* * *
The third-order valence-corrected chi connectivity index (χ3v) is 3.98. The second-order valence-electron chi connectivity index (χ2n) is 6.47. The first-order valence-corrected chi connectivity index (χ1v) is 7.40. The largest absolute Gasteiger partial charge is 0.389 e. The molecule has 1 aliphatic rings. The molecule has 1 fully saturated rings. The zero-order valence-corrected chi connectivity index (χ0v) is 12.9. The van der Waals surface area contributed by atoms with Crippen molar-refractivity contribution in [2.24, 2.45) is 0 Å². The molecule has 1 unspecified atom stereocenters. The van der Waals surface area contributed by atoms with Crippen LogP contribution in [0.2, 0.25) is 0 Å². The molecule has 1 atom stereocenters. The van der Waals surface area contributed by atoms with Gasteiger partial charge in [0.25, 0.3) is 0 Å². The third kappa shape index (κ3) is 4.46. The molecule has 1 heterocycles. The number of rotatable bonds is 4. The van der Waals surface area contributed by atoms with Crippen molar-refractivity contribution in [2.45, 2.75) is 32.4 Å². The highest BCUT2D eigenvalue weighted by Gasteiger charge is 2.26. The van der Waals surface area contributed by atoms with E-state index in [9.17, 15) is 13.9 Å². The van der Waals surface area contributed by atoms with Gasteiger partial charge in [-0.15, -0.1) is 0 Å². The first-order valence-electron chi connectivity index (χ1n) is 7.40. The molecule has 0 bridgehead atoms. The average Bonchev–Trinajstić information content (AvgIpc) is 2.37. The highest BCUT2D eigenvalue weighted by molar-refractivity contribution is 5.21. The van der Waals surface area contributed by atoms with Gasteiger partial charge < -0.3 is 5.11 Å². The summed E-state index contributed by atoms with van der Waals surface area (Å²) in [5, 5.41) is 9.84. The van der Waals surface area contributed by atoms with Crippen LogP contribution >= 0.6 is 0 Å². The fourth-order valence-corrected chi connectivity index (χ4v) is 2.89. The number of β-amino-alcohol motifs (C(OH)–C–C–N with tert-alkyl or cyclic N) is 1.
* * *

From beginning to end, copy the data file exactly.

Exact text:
The third-order valence-corrected chi connectivity index (χ3v) is 3.98. The second-order valence-electron chi connectivity index (χ2n) is 6.47. The first-order valence-corrected chi connectivity index (χ1v) is 7.40. The largest absolute Gasteiger partial charge is 0.389 e. The molecule has 1 aliphatic rings. The molecule has 1 fully saturated rings. The zero-order valence-corrected chi connectivity index (χ0v) is 12.9. The van der Waals surface area contributed by atoms with Crippen molar-refractivity contribution in [2.24, 2.45) is 0 Å². The molecule has 1 unspecified atom stereocenters. The van der Waals surface area contributed by atoms with Crippen LogP contribution in [0.2, 0.25) is 0 Å². The molecule has 1 atom stereocenters. The van der Waals surface area contributed by atoms with Gasteiger partial charge in [0.25, 0.3) is 0 Å². The third kappa shape index (κ3) is 4.46. The molecule has 1 heterocycles. The number of rotatable bonds is 4. The van der Waals surface area contributed by atoms with Crippen molar-refractivity contribution in [2.45, 2.75) is 32.4 Å². The highest BCUT2D eigenvalue weighted by Gasteiger charge is 2.26. The van der Waals surface area contributed by atoms with E-state index in [9.17, 15) is 13.9 Å². The van der Waals surface area contributed by atoms with Gasteiger partial charge in [-0.15, -0.1) is 0 Å². The first-order valence-electron chi connectivity index (χ1n) is 7.40. The molecule has 0 bridgehead atoms. The average Bonchev–Trinajstić information content (AvgIpc) is 2.37. The highest BCUT2D eigenvalue weighted by molar-refractivity contribution is 5.21. The van der Waals surface area contributed by atoms with Gasteiger partial charge < -0.3 is 5.11 Å². The summed E-state index contributed by atoms with van der Waals surface area (Å²) in [5, 5.41) is 9.84. The van der Waals surface area contributed by atoms with Crippen LogP contribution >= 0.6 is 0 Å². The fourth-order valence-corrected chi connectivity index (χ4v) is 2.89. The number of β-amino-alcohol motifs (C(OH)–C–C–N with tert-alkyl or cyclic N) is 1.